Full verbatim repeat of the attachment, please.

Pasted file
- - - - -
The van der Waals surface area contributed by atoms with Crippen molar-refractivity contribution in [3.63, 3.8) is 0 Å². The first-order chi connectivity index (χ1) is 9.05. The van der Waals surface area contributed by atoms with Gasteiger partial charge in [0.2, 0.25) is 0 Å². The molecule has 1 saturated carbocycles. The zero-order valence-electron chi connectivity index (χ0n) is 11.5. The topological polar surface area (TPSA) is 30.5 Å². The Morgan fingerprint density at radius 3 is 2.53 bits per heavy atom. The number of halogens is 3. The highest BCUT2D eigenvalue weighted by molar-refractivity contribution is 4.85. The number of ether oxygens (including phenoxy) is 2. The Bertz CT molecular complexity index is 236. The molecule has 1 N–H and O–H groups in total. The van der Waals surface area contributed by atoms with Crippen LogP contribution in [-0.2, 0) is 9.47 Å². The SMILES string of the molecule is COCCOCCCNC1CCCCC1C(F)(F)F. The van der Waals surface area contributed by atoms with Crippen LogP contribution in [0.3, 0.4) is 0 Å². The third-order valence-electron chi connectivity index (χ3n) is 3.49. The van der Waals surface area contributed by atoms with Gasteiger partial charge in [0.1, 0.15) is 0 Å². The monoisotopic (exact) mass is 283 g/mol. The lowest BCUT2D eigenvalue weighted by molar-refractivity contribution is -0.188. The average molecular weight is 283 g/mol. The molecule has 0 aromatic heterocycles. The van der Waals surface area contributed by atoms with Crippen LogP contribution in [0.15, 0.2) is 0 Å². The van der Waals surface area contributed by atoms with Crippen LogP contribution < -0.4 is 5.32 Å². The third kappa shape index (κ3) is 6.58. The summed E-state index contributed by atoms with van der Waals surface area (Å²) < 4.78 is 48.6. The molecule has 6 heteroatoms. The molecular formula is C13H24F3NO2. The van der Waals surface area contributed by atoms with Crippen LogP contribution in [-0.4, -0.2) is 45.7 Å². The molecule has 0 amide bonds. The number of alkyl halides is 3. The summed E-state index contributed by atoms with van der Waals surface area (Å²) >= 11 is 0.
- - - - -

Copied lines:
The van der Waals surface area contributed by atoms with Crippen molar-refractivity contribution in [3.63, 3.8) is 0 Å². The first-order chi connectivity index (χ1) is 9.05. The van der Waals surface area contributed by atoms with Gasteiger partial charge in [0.2, 0.25) is 0 Å². The molecule has 1 saturated carbocycles. The zero-order valence-electron chi connectivity index (χ0n) is 11.5. The topological polar surface area (TPSA) is 30.5 Å². The Morgan fingerprint density at radius 3 is 2.53 bits per heavy atom. The number of halogens is 3. The highest BCUT2D eigenvalue weighted by molar-refractivity contribution is 4.85. The number of ether oxygens (including phenoxy) is 2. The Bertz CT molecular complexity index is 236. The molecule has 1 N–H and O–H groups in total. The van der Waals surface area contributed by atoms with Crippen LogP contribution in [-0.2, 0) is 9.47 Å². The SMILES string of the molecule is COCCOCCCNC1CCCCC1C(F)(F)F. The van der Waals surface area contributed by atoms with Crippen LogP contribution in [0.3, 0.4) is 0 Å². The third-order valence-electron chi connectivity index (χ3n) is 3.49. The van der Waals surface area contributed by atoms with Gasteiger partial charge in [0.1, 0.15) is 0 Å². The monoisotopic (exact) mass is 283 g/mol. The lowest BCUT2D eigenvalue weighted by molar-refractivity contribution is -0.188. The average molecular weight is 283 g/mol. The molecule has 0 aromatic heterocycles. The van der Waals surface area contributed by atoms with Crippen LogP contribution in [0.15, 0.2) is 0 Å². The van der Waals surface area contributed by atoms with Crippen LogP contribution < -0.4 is 5.32 Å². The third kappa shape index (κ3) is 6.58. The summed E-state index contributed by atoms with van der Waals surface area (Å²) < 4.78 is 48.6. The molecule has 6 heteroatoms. The molecular formula is C13H24F3NO2. The van der Waals surface area contributed by atoms with Crippen LogP contribution in [-0.4, -0.2) is 45.7 Å². The molecule has 0 amide bonds. The number of alkyl halides is 3. The summed E-state index contributed by atoms with van der Waals surface area (Å²) >= 11 is 0.